Before addressing Niemoth’s specific breach of contract arguments, we find it appropriate to note the well-recognized “clean hands” maxim that “equity will not aid any person who has done iniquity or is seeking to take advantage of his own wrong.” (Mother Earth, Ltd. v. Strawberry Camel, Ltd. (1979), 72 Ill. App. 3d 37, 53, 390 N.E.2d 393.) Here, Niemoth initially brought suit for an injunction against’ defendants based upon his assertions that they misrepresented certain “liabilities” and he was entitled to a setoff of same against his first 10 monthly payments to them on his note. These consisted of the following: $16,185 (Illinois Bell Horizon computerized telephone system); $821 (Dick Saunders, employee); $217.50 (Emma Winkler, employee); $1,135.50 (one-time telephone installation charge); $29,000 (auto allowance for employees 83 months). At trial, *71however, Niemoth admitted that he was not entitled to any offset of these amounts prior to actual payment of them and he had not in fact paid these amounts when he wrote defendants saying he was offsetting them against the first 10 monthly payments. Niemoth does not expand on this fact in his brief and apparently relies on his contention that defendants breached the parties’ agreement “first” in light of his breach of contract arguments. However, as will be discussed below, we agree with the trial court that the breaches committed by defendants were not “substantial,” whereas Niemoth’s use of these false “liabilities” to abate his payments to defendants under their agreement should have barred equity to act and constituted a material, and thus the “first,” breach of the parties’ agreement in that it resulted in his failure to make any installment payments to defendants on his note and, even when, by court order, he was ordered to pay $3,000 per month to defendants, he failed to make the payments and lied to his attorney and the court that he had in fact made the payments.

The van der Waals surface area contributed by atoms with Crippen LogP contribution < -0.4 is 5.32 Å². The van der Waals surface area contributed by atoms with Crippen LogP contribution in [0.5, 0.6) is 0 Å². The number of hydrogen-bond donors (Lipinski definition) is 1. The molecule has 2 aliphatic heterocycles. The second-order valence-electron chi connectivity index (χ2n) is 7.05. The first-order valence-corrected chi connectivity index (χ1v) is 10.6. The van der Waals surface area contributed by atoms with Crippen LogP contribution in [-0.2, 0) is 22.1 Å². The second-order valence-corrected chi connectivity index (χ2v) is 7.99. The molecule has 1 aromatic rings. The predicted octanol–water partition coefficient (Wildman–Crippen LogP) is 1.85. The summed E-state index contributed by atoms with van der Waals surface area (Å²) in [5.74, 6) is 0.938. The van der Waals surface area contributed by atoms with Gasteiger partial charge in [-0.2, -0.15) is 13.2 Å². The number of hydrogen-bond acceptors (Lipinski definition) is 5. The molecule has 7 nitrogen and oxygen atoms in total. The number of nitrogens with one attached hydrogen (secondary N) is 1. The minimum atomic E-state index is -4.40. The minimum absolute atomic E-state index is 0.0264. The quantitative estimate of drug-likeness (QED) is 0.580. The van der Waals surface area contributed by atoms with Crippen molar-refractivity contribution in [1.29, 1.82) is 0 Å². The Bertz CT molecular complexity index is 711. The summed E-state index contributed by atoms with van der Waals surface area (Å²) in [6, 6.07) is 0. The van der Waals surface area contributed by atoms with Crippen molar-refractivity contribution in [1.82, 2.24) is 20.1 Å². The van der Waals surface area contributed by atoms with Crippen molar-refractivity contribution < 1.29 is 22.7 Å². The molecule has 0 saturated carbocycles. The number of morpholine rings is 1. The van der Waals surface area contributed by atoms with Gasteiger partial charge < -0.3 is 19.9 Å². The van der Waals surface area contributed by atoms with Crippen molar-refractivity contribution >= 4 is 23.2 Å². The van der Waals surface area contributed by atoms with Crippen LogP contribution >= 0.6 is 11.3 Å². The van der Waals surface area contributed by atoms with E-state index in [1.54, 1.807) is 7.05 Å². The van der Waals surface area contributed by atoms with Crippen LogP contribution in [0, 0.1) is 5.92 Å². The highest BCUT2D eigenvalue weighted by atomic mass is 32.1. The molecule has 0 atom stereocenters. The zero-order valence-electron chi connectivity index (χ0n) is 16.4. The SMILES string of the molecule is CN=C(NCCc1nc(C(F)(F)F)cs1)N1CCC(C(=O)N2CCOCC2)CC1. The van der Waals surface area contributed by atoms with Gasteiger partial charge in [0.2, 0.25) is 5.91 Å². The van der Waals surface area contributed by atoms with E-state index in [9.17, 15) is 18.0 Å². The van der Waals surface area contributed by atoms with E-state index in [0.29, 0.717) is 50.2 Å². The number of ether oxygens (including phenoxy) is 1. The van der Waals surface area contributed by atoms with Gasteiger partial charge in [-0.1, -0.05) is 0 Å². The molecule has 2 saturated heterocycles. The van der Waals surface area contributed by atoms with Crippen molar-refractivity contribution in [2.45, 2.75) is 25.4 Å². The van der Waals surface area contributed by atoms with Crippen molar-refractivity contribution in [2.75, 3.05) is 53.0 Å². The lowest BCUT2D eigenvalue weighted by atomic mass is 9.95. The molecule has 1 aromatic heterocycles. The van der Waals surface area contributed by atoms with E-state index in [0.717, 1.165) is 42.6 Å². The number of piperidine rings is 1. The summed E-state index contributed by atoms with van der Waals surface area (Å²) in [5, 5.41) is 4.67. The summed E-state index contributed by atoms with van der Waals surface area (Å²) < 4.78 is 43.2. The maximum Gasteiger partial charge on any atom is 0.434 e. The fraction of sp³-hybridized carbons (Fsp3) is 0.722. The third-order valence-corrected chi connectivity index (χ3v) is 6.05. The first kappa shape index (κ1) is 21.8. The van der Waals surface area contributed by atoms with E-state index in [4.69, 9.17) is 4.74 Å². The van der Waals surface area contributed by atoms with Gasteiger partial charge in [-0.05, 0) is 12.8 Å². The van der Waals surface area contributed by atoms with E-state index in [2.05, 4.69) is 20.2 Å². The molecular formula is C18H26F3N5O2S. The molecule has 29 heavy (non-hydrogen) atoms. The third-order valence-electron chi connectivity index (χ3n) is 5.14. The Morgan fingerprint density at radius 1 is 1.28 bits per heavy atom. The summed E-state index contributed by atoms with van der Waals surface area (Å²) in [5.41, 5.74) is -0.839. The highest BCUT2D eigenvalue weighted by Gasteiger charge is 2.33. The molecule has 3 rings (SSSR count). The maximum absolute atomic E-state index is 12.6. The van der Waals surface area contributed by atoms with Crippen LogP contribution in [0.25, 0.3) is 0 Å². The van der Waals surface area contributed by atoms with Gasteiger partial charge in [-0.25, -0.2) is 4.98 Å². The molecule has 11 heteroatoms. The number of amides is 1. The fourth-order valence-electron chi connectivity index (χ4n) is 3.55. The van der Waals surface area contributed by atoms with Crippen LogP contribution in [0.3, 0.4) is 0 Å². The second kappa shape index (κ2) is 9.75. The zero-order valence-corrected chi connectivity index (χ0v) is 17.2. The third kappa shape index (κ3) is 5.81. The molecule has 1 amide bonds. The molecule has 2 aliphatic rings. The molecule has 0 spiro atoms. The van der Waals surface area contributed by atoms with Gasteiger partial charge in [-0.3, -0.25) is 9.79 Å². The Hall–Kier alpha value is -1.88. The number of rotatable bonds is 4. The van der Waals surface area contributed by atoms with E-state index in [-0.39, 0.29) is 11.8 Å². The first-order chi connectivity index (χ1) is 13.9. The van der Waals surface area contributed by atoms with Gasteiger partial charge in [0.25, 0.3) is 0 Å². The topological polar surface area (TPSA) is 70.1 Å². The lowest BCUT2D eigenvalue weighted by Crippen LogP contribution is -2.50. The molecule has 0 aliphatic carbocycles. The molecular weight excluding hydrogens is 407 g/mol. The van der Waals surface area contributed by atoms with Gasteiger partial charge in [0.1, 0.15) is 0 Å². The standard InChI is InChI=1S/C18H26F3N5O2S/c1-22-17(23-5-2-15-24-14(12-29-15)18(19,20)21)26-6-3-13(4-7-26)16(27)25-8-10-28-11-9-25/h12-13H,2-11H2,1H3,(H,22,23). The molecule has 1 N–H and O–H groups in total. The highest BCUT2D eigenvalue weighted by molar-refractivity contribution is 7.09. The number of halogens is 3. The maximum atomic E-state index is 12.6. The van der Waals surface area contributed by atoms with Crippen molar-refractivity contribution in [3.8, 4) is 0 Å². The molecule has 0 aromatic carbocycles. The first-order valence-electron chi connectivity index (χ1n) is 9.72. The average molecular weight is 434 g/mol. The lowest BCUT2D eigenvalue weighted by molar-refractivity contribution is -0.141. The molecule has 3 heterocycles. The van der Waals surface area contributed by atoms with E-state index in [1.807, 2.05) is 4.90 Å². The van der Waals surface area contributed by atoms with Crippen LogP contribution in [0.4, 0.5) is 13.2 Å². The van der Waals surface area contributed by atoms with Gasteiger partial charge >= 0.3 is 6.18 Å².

With respect to Niemoth’s specific breach of contract arguments, we find that no breaches occurred based on the pro forma statement for the reasons previously stated in this opinion. Nor can we conclude that any breach occurred as a result of defendants’ failure to provide Niemoth with the operating statements after the closing since the provision requiring same does not indicate a specific date for submission of those statements.

On the other hand, we agree with the trial court that defendants breached the parties’ agreement because they warranted that all management contracts were in full force and effect, when in fact the Village Commons and Meadow Edge contracts had been cancelled prior to the closing by their agent Mark Marinello, and because they failed to give Niemoth the Horizon contract. We further agree with the trial court, however, that these were not substantial or material breaches.

Illinois courts have held that whether or not a breach of a contract is “material” and thereby discharges the other party’s duty to perform is a question to be decided on “the inherent justice of the matter.” (Lundberg v. Church Farm, Inc. (1986), 151 Ill. App. 3d 452, 462, 502 N.E.2d 806.) Of the 37 management contracts, only two did not pass in full force and effect upon the sale. The trial court allowed for the lost income on those two contracts and, similarly, ordered a credit to Niemoth, upon proof of payment, for disconnection of the Horizon telephone system. When one balances the $355,244 due defendants under the contract as compared to the *72amounts resulting from defendants’ breaches ($1,250 for Village Commons contract; $925 per month until expiration of Meadow Edge contract; $16,185 for disconnection of Horizon telephone system, upon proof of payment; and $1,135.50 for telephone installation charges, upon proof of payment), the inherent justice in this case required a conclusion that defendants’ breaches were not material and Niemoth was not discharged from performing under the parties’ agreement. In light of the foregoing, therefore, we also find that the trial court did not err in granting defendants judgment on their counterclaim.